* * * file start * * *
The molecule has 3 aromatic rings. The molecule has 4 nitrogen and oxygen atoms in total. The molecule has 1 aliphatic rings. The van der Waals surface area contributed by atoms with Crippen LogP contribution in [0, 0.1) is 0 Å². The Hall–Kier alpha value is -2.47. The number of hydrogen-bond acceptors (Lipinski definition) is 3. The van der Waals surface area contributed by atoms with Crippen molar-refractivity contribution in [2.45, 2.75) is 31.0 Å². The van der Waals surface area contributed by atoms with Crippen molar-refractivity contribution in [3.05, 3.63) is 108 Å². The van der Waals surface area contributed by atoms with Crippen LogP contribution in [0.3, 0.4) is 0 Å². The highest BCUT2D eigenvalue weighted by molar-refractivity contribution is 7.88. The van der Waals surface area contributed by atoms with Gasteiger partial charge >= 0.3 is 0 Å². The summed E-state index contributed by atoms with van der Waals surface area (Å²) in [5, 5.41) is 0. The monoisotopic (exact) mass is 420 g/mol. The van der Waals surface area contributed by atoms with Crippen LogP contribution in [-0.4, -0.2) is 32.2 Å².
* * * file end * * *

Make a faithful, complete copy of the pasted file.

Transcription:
The molecule has 3 aromatic rings. The molecule has 4 nitrogen and oxygen atoms in total. The molecule has 1 aliphatic rings. The van der Waals surface area contributed by atoms with Crippen LogP contribution in [0, 0.1) is 0 Å². The Hall–Kier alpha value is -2.47. The number of hydrogen-bond acceptors (Lipinski definition) is 3. The van der Waals surface area contributed by atoms with Crippen molar-refractivity contribution in [2.45, 2.75) is 31.0 Å². The van der Waals surface area contributed by atoms with Crippen molar-refractivity contribution in [3.05, 3.63) is 108 Å². The van der Waals surface area contributed by atoms with Crippen LogP contribution in [0.3, 0.4) is 0 Å². The highest BCUT2D eigenvalue weighted by molar-refractivity contribution is 7.88. The van der Waals surface area contributed by atoms with Gasteiger partial charge >= 0.3 is 0 Å². The summed E-state index contributed by atoms with van der Waals surface area (Å²) in [5, 5.41) is 0. The monoisotopic (exact) mass is 420 g/mol. The van der Waals surface area contributed by atoms with Crippen LogP contribution in [-0.4, -0.2) is 32.2 Å².